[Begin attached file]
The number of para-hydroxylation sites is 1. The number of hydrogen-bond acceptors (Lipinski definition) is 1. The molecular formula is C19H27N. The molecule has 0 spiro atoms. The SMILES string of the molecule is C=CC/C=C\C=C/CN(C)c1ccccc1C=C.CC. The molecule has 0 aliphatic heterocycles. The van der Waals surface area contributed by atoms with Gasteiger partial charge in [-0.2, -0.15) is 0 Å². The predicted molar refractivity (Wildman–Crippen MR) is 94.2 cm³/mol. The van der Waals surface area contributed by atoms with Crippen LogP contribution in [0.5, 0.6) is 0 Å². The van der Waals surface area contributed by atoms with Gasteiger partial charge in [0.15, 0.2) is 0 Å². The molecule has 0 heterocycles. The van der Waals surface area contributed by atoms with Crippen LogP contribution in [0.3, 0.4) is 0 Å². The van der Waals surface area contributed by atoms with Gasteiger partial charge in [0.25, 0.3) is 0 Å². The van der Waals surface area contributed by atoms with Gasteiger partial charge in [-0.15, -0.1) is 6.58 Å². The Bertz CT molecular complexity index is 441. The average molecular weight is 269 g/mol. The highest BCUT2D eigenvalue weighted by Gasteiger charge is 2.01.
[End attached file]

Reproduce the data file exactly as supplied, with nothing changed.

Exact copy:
The number of para-hydroxylation sites is 1. The number of hydrogen-bond acceptors (Lipinski definition) is 1. The molecular formula is C19H27N. The molecule has 0 spiro atoms. The SMILES string of the molecule is C=CC/C=C\C=C/CN(C)c1ccccc1C=C.CC. The molecule has 0 aliphatic heterocycles. The van der Waals surface area contributed by atoms with Gasteiger partial charge in [-0.2, -0.15) is 0 Å². The predicted molar refractivity (Wildman–Crippen MR) is 94.2 cm³/mol. The van der Waals surface area contributed by atoms with Crippen LogP contribution in [0.5, 0.6) is 0 Å². The van der Waals surface area contributed by atoms with Gasteiger partial charge in [0.15, 0.2) is 0 Å². The molecule has 0 heterocycles. The van der Waals surface area contributed by atoms with Crippen LogP contribution in [0.3, 0.4) is 0 Å². The van der Waals surface area contributed by atoms with Gasteiger partial charge in [0.25, 0.3) is 0 Å². The van der Waals surface area contributed by atoms with Gasteiger partial charge in [-0.15, -0.1) is 6.58 Å². The Bertz CT molecular complexity index is 441. The average molecular weight is 269 g/mol. The highest BCUT2D eigenvalue weighted by Gasteiger charge is 2.01.